“I’d love to have you with me for the week, but Quen knows their security and you have your playdate with Dali tomorrow.”
Playdate? That was hardly the word, and I frowned, not looking forward to accompanying the self-proclaimed leader of the demons to meet and possibly mentor one of the surviving Rosewood babies. Dali wanted to teach him. For free. After three months of putting Dali off, I’d finally agreed to introduce him to the kid’s understandably reluctant parents. “I could be on the moon and Dali would pick me up and drop me off for that,” I said, and Trent chuckled, his grip on my hand becoming more sure.
“I think,” he said, leaning to whisper in my ear, “that what you are doing is admirable. This will help all your kin find their place in the world again. Give them something to be proud of after having put themselves above the law for so long.”
A quiver of worry spiked through me. “And when Dali screws it up and Keric’s parents come to me with a legitimate complaint, will you help me pound him for said law?”
Trent’s smile widened. “He won’t. He needs this. They all do. It’s a connection to society, a reason to exist.”
“More like a second chance to get the demon’s rebirth going with innocent minds rather than with a witch who doesn’t listen to them. Though I’ll admit I’m glad I’m not the only female demon anymore,” I said, and Trent hid a chuckle behind a sip of coffee. “Dali is going to screw it up,” I predicted. “Sooner or later, he’s going to manipulate Keric’s morals, or teach the kid something his parents specifically said not to, or just outright lie to them.”
Trent chuckled. “If you change your mind, I bought an extra seat to insulate everyone from the girls. They do sell toothbrushes in Seattle.”
I winced. Six hours on a plane? “Me being there won’t help your case.”
Trent’s good humor vanished. “It would if they weren’t such—”
“Careful . . .” I warned, a tiny smile threatening. “You never know who’s listening.”
“Tradition-entrenched, frightened old farts blind to reality,” he finished.
Loving him, I leaned to flatten his floating hair as he scowled at the way things were. The tingle of magic pricked my fingertips, and he made a visible effort to calm himself. “No, thanks,” I said as the girls ran to the big plate-glass windows, excited as a jet pulled into the terminal. “I’m surprised they even let me through TSA to see you off at the gate. Trying to get on the plane is another story.”
But I hesitated as the thought occurred to me that two years ago, he would have flown out on his private jet. He said he was being environmentally conscious, but I wondered if it was more than that. “Hey, tell Ellasbeth’s mom happy birthday for me.”
“I will.” He sipped his coffee, focus vacant as he put his elbows on his knees and stared at the future. “It’s only for a week,” he whispered, then pushed back and up, forcing a smile. “Is David going with you today to look at more property?”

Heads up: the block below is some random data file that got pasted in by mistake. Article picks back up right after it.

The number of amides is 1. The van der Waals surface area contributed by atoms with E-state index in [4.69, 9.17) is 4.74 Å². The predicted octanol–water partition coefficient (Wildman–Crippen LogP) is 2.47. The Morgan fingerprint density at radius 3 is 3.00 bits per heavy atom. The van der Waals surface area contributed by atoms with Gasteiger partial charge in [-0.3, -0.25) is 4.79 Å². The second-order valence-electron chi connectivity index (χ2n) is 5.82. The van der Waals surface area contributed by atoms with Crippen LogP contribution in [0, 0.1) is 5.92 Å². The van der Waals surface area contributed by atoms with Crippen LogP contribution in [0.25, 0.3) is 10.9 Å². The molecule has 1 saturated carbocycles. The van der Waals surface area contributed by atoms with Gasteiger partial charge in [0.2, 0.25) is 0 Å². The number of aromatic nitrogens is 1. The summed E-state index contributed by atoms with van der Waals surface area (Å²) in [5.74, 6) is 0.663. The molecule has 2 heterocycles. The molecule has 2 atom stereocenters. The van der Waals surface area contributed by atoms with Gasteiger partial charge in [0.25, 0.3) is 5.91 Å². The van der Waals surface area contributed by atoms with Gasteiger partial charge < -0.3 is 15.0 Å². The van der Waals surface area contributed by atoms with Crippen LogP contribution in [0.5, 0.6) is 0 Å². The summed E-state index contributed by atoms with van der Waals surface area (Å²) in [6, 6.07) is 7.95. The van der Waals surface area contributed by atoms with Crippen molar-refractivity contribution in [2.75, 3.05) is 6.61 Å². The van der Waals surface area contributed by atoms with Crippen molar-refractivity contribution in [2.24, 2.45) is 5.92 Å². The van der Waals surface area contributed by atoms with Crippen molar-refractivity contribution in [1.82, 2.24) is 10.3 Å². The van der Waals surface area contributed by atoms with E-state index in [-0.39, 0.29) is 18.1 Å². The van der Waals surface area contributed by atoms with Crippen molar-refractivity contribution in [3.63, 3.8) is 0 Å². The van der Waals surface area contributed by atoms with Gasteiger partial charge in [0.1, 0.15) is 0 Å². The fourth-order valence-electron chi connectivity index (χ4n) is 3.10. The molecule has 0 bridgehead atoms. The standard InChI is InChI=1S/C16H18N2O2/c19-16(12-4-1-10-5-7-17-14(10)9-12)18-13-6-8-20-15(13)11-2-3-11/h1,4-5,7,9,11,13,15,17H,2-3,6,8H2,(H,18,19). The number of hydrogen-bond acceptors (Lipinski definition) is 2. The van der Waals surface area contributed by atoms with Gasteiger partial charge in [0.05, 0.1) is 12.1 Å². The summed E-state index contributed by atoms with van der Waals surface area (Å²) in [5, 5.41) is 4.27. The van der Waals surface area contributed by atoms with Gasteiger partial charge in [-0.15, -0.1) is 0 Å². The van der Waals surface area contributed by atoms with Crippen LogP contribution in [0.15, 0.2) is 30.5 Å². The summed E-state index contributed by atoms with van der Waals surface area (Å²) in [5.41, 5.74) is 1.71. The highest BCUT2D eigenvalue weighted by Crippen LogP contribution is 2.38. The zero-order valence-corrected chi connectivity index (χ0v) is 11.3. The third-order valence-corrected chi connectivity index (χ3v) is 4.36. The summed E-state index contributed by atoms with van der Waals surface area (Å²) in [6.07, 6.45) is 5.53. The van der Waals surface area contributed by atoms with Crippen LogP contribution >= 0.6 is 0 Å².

There was jealousy in his voice. I could hear it. “Yep,” I said brightly, feeling loved, but also a little annoyed. If Trent came property hunting with me, the seller would jack up the price, thinking he was helping me pay for it. David was a quiet presence no one knew, and his insight into insurance was a big plus. “It hasn’t come up on the market yet, but it looks good, and if I’m lucky, I’ll have a new place by the time you get back.”
“If not, you can always move in with me,” he said softly. “The spelling lab is sitting there empty. I’m not using it.”
I turned my hand palm up under his and gave it a squeeze. “It’s too far out, Trent,” I said plaintively, though I’d used his mother’s refurbished spelling lab on the odd weekend. “No one will trek out there looking for help.”
“They used to,” he muttered as he shifted to put his ankle on a knee.
But they don’t anymore, I finished silently. No one wanted Trent’s help now that his Sa’han status was in question, and because of that, he was running out of favors owed to him, favors that he had once used to get things done. The above-the-law power had made him the elven Sa’han—but no more.
My chest hurt, and I held my breath to quash the pain as I looked at Ellasbeth doing mom-things with the girls, elegant and competent both. She could give that back to him, but only if I was out of the picture, or more realistically, out of Trent’s bed. Sure, he could make a few more babies with Ellasbeth out of wedlock and satisfy the letter of the elven law, but that wouldn’t rub out that he was in love with me, and my being a demon, even a witch-born demon, meant that was unacceptable.
Ellasbeth looked up as if feeling my gaze on her, giving me a somewhat smug smirk. Maybe her hearing was better than I thought.
I didn’t want to move in with Trent. Oh, I loved him and the girls, but it was more than needing to be close to the city center for work. Everything was easy for him. He wanted to make it easy for me. It sounded great, except I’d never know if my success was thanks to me or him, and I wanted it to be me.
Unfortunately, moving in with Trent was looking more and more probable, even if only temporary. I had a bare two weeks before Constance Corson, Cincinnati’s incoming master vampire, kicked me out of Piscary’s old digs and took possession of it and Cincy both. Her people had been filtering in all month, causing trouble as they massed in the bars and hot spots to push out the old order with threat and fang. There’d been a surprising resistance, and as expected, the I.S. was ignoring it all, seeing as Constance was simply exerting her rightful power as the incoming master vampire: their new boss, basically. The human-run FIB couldn’t do anything—obviously. So far, Constance’s people were keeping the threats vamp on vamp. But that might change after she took control, and everyone was worried. Reason three for not leaving Cincy at the moment.
“I want you to be careful while I’m gone,” Trent said, and I turned, surprised at not only his words but the real concern in the pinch of his green eyes.
“I’m always careful,” I said, but just that he’d brought it up meant something was wrong. “What is it?” I said, voice low as I leaned closer.